A New Discovery at Persepolis
Parsa, the magnificent ceremonial city of the Persian Empire, is not known in history by its Persian name but by what the Greeks who plundered it and burned it to the ground called it: Persepolis. Probably having had much of its records destroyed in this fire, the Persian Empire is largely unknown today even though it once ruled most of the ancient known world.
A team of Iranian and Italian archaeologists as well as cultural heritage experts began excavations at Tall-e-Ajori near Persepolis in 2011 led by Iranian archaeologist Alireza Askari-Charhoudi from the University of Shiraz and Italian archaeologist Pierfrancesco Callieri from the University of Bologna. In late 2020, the chief Iranian archaeologist announced that a massive ornamental gateway had been uncovered measuring 30 by 40 meters to a height of about 12 meters with a rectangular room in the center. The body and façade of the walls are adorned with colored panels made of brick with its exterior decorated with various mythical animals and belief symbols of ancient Iranians, Elamites, and Mesopotamians. The lower parts and the base that supports the walls are decorated with lotus flowers. Cuneiform inscriptions in Babylonian and Elamite were uncovered in the corridor that passed through the center of the gateway. Such news involving Persepolis could have significant historical importance.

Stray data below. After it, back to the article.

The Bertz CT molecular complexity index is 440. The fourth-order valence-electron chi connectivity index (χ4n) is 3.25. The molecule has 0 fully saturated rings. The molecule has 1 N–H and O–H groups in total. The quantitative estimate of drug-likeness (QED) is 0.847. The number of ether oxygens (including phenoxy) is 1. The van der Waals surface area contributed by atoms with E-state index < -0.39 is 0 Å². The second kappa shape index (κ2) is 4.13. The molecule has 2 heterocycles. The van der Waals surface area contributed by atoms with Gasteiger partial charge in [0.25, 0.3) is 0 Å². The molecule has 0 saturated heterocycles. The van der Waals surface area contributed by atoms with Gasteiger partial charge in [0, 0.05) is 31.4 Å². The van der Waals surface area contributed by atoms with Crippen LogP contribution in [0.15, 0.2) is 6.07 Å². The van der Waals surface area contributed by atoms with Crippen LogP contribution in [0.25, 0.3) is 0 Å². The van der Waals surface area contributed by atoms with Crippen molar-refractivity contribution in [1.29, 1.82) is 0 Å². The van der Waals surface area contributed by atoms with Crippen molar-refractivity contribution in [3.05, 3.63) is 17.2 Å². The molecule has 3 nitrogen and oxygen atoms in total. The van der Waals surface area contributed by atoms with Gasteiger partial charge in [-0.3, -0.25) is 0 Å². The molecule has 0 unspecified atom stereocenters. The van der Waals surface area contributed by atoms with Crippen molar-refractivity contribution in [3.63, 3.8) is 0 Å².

The Historical Significance of Cyrus
The founder of the Persian Empire, Cyrus, began as king of the vassal province of the Medes called Pars (or Fars) located along the northern coast of the Persian Gulf. When he died in 530 BC, his empire extended through modern-day Turkey and the shores of the Mediterranean Sea, eastward to the Indus River and the border of India.
While Persia often gets overlooked historically, Cyrus the Great, on the other hand, is one of history’s most admired kings. The way that he chose to rule was widely respected during his reign as well as by later rulers who learned from his example. Showing respect for the people in the aftermath of his conquests, Cyrus realized that such an immense empire of diverse ethnicities, languages, religions, and cultures needed political and cultural flexibility. The result was a system that delegated power into the hands of satraps or governors over each of the provinces of the empire. As long as they maintained their loyalty and brought their annual financial offerings to the king’s treasury, satraps could exercise broad powers to administer their provinces generally unhindered.